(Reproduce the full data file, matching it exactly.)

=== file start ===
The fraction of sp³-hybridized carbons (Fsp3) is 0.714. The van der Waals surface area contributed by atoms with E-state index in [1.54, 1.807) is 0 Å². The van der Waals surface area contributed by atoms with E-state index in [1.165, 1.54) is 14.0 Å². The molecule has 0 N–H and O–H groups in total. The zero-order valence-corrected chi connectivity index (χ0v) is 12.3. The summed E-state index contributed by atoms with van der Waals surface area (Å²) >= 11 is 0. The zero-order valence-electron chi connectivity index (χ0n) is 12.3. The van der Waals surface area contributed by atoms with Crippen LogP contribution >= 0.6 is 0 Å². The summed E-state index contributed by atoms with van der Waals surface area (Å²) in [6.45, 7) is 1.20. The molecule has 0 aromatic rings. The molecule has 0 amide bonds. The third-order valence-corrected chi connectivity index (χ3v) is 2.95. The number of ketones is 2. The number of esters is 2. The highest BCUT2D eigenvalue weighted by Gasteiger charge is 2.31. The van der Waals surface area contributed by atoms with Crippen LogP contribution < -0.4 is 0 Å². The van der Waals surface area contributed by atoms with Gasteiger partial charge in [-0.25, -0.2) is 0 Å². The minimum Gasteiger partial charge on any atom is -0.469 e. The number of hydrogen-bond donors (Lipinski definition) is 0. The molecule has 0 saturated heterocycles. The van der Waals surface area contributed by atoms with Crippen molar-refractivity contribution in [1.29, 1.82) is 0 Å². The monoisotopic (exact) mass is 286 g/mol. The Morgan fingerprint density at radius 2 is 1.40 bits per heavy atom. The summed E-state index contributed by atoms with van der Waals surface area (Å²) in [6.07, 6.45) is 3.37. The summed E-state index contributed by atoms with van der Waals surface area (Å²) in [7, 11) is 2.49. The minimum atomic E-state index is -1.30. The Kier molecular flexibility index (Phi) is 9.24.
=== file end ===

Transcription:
The fraction of sp³-hybridized carbons (Fsp3) is 0.714. The van der Waals surface area contributed by atoms with E-state index in [1.54, 1.807) is 0 Å². The van der Waals surface area contributed by atoms with E-state index in [1.165, 1.54) is 14.0 Å². The molecule has 0 N–H and O–H groups in total. The zero-order valence-corrected chi connectivity index (χ0v) is 12.3. The summed E-state index contributed by atoms with van der Waals surface area (Å²) >= 11 is 0. The zero-order valence-electron chi connectivity index (χ0n) is 12.3. The van der Waals surface area contributed by atoms with Crippen LogP contribution >= 0.6 is 0 Å². The summed E-state index contributed by atoms with van der Waals surface area (Å²) in [6.45, 7) is 1.20. The molecule has 0 aromatic rings. The molecule has 0 amide bonds. The third-order valence-corrected chi connectivity index (χ3v) is 2.95. The number of ketones is 2. The number of esters is 2. The highest BCUT2D eigenvalue weighted by Gasteiger charge is 2.31. The van der Waals surface area contributed by atoms with Crippen LogP contribution < -0.4 is 0 Å². The van der Waals surface area contributed by atoms with Gasteiger partial charge in [-0.25, -0.2) is 0 Å². The minimum Gasteiger partial charge on any atom is -0.469 e. The number of hydrogen-bond donors (Lipinski definition) is 0. The molecule has 0 saturated heterocycles. The van der Waals surface area contributed by atoms with Crippen molar-refractivity contribution in [1.29, 1.82) is 0 Å². The monoisotopic (exact) mass is 286 g/mol. The Morgan fingerprint density at radius 2 is 1.40 bits per heavy atom. The summed E-state index contributed by atoms with van der Waals surface area (Å²) in [6.07, 6.45) is 3.37. The summed E-state index contributed by atoms with van der Waals surface area (Å²) in [7, 11) is 2.49. The minimum atomic E-state index is -1.30. The Kier molecular flexibility index (Phi) is 9.24.